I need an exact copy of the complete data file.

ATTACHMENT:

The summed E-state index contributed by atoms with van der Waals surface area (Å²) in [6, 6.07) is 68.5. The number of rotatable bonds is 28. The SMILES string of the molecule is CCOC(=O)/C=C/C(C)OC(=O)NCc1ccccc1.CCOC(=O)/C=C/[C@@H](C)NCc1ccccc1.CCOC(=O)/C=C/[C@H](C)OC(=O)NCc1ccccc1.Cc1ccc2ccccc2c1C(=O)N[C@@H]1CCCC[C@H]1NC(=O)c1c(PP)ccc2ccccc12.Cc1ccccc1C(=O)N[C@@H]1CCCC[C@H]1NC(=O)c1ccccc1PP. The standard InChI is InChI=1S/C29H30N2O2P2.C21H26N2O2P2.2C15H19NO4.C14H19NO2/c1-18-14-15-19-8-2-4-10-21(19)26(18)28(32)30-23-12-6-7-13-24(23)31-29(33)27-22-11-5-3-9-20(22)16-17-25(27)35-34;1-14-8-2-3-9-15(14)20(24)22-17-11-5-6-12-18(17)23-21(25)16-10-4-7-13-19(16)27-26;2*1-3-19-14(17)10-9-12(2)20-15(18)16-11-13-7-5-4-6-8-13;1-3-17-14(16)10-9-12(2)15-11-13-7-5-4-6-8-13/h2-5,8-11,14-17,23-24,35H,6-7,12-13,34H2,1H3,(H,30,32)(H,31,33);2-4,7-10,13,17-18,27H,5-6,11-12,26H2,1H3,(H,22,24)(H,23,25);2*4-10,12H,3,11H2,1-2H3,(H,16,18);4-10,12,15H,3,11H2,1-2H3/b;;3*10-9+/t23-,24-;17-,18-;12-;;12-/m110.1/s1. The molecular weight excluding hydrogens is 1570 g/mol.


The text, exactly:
The summed E-state index contributed by atoms with van der Waals surface area (Å²) in [6, 6.07) is 68.5. The number of rotatable bonds is 28. The SMILES string of the molecule is CCOC(=O)/C=C/C(C)OC(=O)NCc1ccccc1.CCOC(=O)/C=C/[C@@H](C)NCc1ccccc1.CCOC(=O)/C=C/[C@H](C)OC(=O)NCc1ccccc1.Cc1ccc2ccccc2c1C(=O)N[C@@H]1CCCC[C@H]1NC(=O)c1c(PP)ccc2ccccc12.Cc1ccccc1C(=O)N[C@@H]1CCCC[C@H]1NC(=O)c1ccccc1PP. The standard InChI is InChI=1S/C29H30N2O2P2.C21H26N2O2P2.2C15H19NO4.C14H19NO2/c1-18-14-15-19-8-2-4-10-21(19)26(18)28(32)30-23-12-6-7-13-24(23)31-29(33)27-22-11-5-3-9-20(22)16-17-25(27)35-34;1-14-8-2-3-9-15(14)20(24)22-17-11-5-6-12-18(17)23-21(25)16-10-4-7-13-19(16)27-26;2*1-3-19-14(17)10-9-12(2)20-15(18)16-11-13-7-5-4-6-8-13;1-3-17-14(16)10-9-12(2)15-11-13-7-5-4-6-8-13/h2-5,8-11,14-17,23-24,35H,6-7,12-13,34H2,1H3,(H,30,32)(H,31,33);2-4,7-10,13,17-18,27H,5-6,11-12,26H2,1H3,(H,22,24)(H,23,25);2*4-10,12H,3,11H2,1-2H3,(H,16,18);4-10,12,15H,3,11H2,1-2H3/b;;3*10-9+/t23-,24-;17-,18-;12-;;12-/m110.1/s1. The molecular weight excluding hydrogens is 1570 g/mol.